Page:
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EVENTS & DISCOVERIES
July 07, 1958
Wimbledon Begins
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July 07, 1958

Events & Discoveries

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Wimbledon Begins

Just after Wimbledon got under way, the London Daily Sketch ran this headline blast: KEEP AWAY FROM OUR KIDS, KRAMER. WE DIDN'T GROOM THEM FOR YOU.

The story beneath it explained that Jack Kramer, the wealthy promoter of professional tennis from the U.S.A., was at Wimbledon to shop around for talent among the amateurs. It warned him off the six British players who "are on the fringe of world class," and in passing it denounced him as "Public Enemy No. 1 to amateur lawn tennis."

For the U.S., the sharpest point of the Daily Sketch's story was that Jack Kramer had to go abroad to do his shopping. He couldn't find anyone worth offering his money to at home, because the United States is now in its worst tennis slump in 30 years. U.S. men haven't won the Davis Cup since 1954. A few days ago, U.S. women lost the Wightman Cup to the British for the first time since 1930. The American men's singles champion is an Australian rancher named Mal Anderson. And the only seeding an American could achieve in the men's singles ranks at Wimbledon this year was Barry MacKay's eighth—behind four Australians, a Chilean, a Dane and a Swede. Even MacKay's No. 8 was described by one blunt Britisher as "a kindness to the United States."

There were a few bright spots. Althea Gibson of New York, who was top-seeded among the women, reached the quarter-finals without losing a set. And tiny, spunky Mimi Arnold of Redwood City, Calif. did a brisk job on Saturday of upsetting Britain's six-foot, second-seeded Christine Truman 10-8, 6-3. But after Althea what? The most promising youngsters in women's tennis were not turning up in the U.S., but in places like England and Brazil.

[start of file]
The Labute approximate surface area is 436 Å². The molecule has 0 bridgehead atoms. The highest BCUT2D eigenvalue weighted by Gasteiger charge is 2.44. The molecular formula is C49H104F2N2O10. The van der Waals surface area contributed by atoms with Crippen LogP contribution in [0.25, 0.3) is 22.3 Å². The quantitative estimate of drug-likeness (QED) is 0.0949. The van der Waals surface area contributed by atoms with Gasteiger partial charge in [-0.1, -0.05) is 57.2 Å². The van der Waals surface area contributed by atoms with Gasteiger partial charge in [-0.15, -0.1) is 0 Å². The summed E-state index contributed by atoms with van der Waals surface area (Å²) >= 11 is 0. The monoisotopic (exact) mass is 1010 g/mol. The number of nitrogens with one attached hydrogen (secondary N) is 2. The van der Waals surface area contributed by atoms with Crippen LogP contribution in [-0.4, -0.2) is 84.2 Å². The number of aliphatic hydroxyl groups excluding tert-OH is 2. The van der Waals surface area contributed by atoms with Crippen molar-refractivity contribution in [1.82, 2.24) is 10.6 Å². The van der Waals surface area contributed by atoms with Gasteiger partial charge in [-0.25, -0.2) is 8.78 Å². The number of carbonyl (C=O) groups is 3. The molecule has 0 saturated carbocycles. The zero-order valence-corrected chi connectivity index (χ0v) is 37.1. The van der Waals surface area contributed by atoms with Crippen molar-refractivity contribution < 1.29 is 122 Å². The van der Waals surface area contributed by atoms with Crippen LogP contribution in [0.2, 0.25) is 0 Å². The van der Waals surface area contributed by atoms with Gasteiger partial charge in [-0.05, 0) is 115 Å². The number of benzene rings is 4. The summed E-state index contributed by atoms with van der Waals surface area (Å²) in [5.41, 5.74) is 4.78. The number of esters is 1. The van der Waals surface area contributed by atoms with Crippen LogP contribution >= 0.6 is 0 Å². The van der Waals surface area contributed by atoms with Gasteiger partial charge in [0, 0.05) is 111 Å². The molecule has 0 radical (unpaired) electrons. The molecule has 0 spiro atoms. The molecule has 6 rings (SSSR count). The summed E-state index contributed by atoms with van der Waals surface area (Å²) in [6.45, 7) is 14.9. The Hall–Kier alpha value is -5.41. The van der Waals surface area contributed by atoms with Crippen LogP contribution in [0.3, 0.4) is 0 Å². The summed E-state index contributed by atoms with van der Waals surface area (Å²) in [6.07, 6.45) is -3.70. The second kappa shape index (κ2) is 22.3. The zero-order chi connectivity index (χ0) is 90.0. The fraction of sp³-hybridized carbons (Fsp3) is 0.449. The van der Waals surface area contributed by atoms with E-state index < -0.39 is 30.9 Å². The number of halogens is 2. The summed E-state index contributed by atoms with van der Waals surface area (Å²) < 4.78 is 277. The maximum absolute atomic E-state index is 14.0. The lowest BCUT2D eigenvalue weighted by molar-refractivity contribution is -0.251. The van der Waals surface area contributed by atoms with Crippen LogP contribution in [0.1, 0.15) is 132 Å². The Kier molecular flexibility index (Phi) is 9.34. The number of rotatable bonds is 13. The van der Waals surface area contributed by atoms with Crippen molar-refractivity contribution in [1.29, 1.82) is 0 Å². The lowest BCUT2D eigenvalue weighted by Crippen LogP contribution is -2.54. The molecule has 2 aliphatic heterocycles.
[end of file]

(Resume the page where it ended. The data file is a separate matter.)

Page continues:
Actually, the Daily Sketch was wrong to label Jack Kramer the Public Enemy No. 1 of amateur tennis. From the British or Australian point of view, Kramer is a benefactor whose good works began more than a decade ago and haven't stopped yet. By taking 1) himself and 2) Pancho Gonzales out of the amateur ranks Kramer removed from contention two American players who, over the years, could have handled with ease anybody the other tennis nations have come up with. (Both men have demonstrated this by defeating former amateur champions on the pro tour as fast as they could be bought up.)

Still, there is no use crying over spilt money, especially Jack Kramer's. The lamentable fact is, the U.S. ought to be producing enough good tennis players to stock both the pro ranks and the amateurs—and the U.S. isn't.

Why not? And when will the boom days return? Well, the United States Lawn Tennis Association is glad you asked them that. They point to their Junior Development Program, which is aiming to build up tennis counterparts of Little League baseball wherever tennis courts can be found—or built. They point to their plan to give free tournament tickets to junior groups so that they can get some idea of what big league tennis is. And they point to an enlarged program for the Junior Davis Cup Squad which will give promising 18-year-olds a longer season of tournament play. All this, the USLTA hopes, will pay off in the future—the happy result of giving U.S. tennis a broader grass-roots base than it has ever had before.

Meanwhile, at Wimbledon, the over-aged and the under-seasoned, like the faculty and cadets of some besieged military school, were holding out as best they could. Gardnar Mulloy, 44; Budge Patty, 35; and Barry MacKay, 22, won their thirdround matches on Saturday, and a well-earned sabbatical rest. (Of the 12 other Americans who entered the men's singles championship, four were eliminated in the first round, seven in the second and one in the third.) What remained of the troops still faced the toughest part of the battle, but reinforcements were on the way. The trouble was, it would take them several years to get there.

Departure in Cleveland

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